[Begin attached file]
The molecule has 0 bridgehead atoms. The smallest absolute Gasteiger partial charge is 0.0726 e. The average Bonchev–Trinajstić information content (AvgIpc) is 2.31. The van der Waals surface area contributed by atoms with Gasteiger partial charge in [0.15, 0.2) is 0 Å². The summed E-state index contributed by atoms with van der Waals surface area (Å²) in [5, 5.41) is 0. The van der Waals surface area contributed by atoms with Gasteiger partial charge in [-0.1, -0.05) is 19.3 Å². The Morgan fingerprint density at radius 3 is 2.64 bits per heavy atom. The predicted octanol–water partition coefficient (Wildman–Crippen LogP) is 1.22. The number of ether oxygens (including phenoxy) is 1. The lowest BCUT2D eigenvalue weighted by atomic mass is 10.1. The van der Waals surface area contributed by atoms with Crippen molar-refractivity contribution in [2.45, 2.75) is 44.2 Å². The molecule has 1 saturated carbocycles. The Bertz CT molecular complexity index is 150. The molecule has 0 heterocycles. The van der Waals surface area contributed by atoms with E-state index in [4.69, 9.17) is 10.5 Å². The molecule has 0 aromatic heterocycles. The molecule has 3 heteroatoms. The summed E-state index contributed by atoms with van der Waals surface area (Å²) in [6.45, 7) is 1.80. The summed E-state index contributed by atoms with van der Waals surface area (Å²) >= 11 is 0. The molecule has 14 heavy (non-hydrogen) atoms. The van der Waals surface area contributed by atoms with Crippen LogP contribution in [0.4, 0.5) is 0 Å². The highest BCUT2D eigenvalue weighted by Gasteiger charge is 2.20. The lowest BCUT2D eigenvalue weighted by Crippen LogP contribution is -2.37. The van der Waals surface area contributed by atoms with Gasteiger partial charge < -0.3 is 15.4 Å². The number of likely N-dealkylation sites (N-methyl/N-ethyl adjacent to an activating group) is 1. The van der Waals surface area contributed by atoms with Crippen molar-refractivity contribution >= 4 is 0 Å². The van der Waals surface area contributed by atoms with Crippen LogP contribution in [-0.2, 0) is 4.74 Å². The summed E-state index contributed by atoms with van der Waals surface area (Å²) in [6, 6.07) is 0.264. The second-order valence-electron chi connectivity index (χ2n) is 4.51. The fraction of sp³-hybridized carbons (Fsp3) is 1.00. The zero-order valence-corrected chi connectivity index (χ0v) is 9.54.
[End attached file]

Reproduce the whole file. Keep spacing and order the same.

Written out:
The molecule has 0 bridgehead atoms. The smallest absolute Gasteiger partial charge is 0.0726 e. The average Bonchev–Trinajstić information content (AvgIpc) is 2.31. The van der Waals surface area contributed by atoms with Gasteiger partial charge in [0.15, 0.2) is 0 Å². The summed E-state index contributed by atoms with van der Waals surface area (Å²) in [5, 5.41) is 0. The van der Waals surface area contributed by atoms with Gasteiger partial charge in [-0.1, -0.05) is 19.3 Å². The Morgan fingerprint density at radius 3 is 2.64 bits per heavy atom. The predicted octanol–water partition coefficient (Wildman–Crippen LogP) is 1.22. The number of ether oxygens (including phenoxy) is 1. The lowest BCUT2D eigenvalue weighted by atomic mass is 10.1. The van der Waals surface area contributed by atoms with Crippen molar-refractivity contribution in [2.45, 2.75) is 44.2 Å². The molecule has 1 saturated carbocycles. The Bertz CT molecular complexity index is 150. The molecule has 0 heterocycles. The van der Waals surface area contributed by atoms with E-state index in [4.69, 9.17) is 10.5 Å². The molecule has 0 aromatic heterocycles. The molecule has 3 heteroatoms. The summed E-state index contributed by atoms with van der Waals surface area (Å²) in [6.45, 7) is 1.80. The summed E-state index contributed by atoms with van der Waals surface area (Å²) >= 11 is 0. The molecule has 14 heavy (non-hydrogen) atoms. The van der Waals surface area contributed by atoms with Crippen LogP contribution in [0.4, 0.5) is 0 Å². The highest BCUT2D eigenvalue weighted by Gasteiger charge is 2.20. The lowest BCUT2D eigenvalue weighted by Crippen LogP contribution is -2.37. The van der Waals surface area contributed by atoms with Gasteiger partial charge < -0.3 is 15.4 Å². The number of likely N-dealkylation sites (N-methyl/N-ethyl adjacent to an activating group) is 1. The van der Waals surface area contributed by atoms with Crippen molar-refractivity contribution >= 4 is 0 Å². The van der Waals surface area contributed by atoms with Crippen LogP contribution in [-0.2, 0) is 4.74 Å². The summed E-state index contributed by atoms with van der Waals surface area (Å²) in [6, 6.07) is 0.264. The second-order valence-electron chi connectivity index (χ2n) is 4.51. The fraction of sp³-hybridized carbons (Fsp3) is 1.00. The zero-order valence-corrected chi connectivity index (χ0v) is 9.54.